What I Did This Summer, Vol. 1

Reader Contribution by Leslie C. Mcmanus
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Yes, I was that nerd in the fifth grade. When the teacher assigned an essay reporting on What I did on my summer vacation, my fellow students groaned — and I did a happy little twirl. As the proud owner of a Kodak Instamatic (complete with those little square flashcubes), I even had photos to accompany the report.

Decades later, little has changed (other than the technology). I’m still reporting on what I saw this summer. The season started with a jaunt to Lubbock, Texas, to take in the Windmiller’s Trade Fair, held this year at the American Windmill Museum. The museum speaks eloquently about the role of wind power in development of the west. It’s an unbelievable collection, a beautifully conceived display, and the staffers are so friendly you may suspect they’re on the chamber of commerce payroll. If you haven’t been, go. There’s nothing like it anywhere else.

Museum exhibits focus on everything from windmills to weights, turbines to trains, millstones to memorabilia. Visitors play an active role. Old-timers’ recollections, preserved in the occasional display, capture the essence of a time now long past:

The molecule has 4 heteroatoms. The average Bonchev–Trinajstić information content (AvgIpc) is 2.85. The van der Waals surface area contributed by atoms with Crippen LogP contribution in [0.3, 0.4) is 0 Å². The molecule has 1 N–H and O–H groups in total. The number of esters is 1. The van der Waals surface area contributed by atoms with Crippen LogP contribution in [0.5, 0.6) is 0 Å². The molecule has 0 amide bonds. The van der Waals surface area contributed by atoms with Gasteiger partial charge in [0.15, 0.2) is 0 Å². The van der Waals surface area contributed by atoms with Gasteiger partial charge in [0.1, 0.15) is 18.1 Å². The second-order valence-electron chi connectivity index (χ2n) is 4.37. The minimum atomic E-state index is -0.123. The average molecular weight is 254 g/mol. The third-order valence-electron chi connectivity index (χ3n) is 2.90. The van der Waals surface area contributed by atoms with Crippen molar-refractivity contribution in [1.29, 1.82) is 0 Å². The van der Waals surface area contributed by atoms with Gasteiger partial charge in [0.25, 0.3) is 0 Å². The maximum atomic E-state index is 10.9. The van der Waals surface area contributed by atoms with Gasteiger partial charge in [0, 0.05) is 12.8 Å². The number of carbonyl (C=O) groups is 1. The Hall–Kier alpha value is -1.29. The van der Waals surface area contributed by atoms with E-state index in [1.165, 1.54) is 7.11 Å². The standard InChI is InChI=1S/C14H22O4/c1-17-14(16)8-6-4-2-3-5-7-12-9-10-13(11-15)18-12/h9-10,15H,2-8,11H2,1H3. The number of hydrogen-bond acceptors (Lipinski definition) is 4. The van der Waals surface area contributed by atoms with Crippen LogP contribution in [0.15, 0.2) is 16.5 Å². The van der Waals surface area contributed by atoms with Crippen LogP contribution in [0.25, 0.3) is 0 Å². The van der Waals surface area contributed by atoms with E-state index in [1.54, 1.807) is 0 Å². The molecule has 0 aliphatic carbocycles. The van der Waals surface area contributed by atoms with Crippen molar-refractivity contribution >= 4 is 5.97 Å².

Two men who lived next door to each other were feuding. The feud started because one of the men, Mr. Barker, had a squeaky windmill and would not oil it, and it bothered Mr. Whitt’s family at night.

Mr. Whitt awoke one morning to see Mr. Barker climbing his windmill tower. Mr. Whitt got his shotgun and, after Mr. Barker stepped to the next step of the ladder, Mr. Whitt would shoot off the step he’d just left. Mr. Barker got to the top of the tower and turned around and yelled, “What are you trying to do, kill me?”

“Nope,” Mr. Whitt replied. “Just gonna leave you up there until you oil that windmill.”

More about my summer later. In the meantime, where’d your summer travels take you? What interesting things did you see? Let us hear from you: We’d love to read your report! FC

Leslie C. McManus
LMcManus@ogdenpubs.com

P.S. The 2019 Show Photo Issue is just around the corner. Be sure to get your photos in by Nov. 1.

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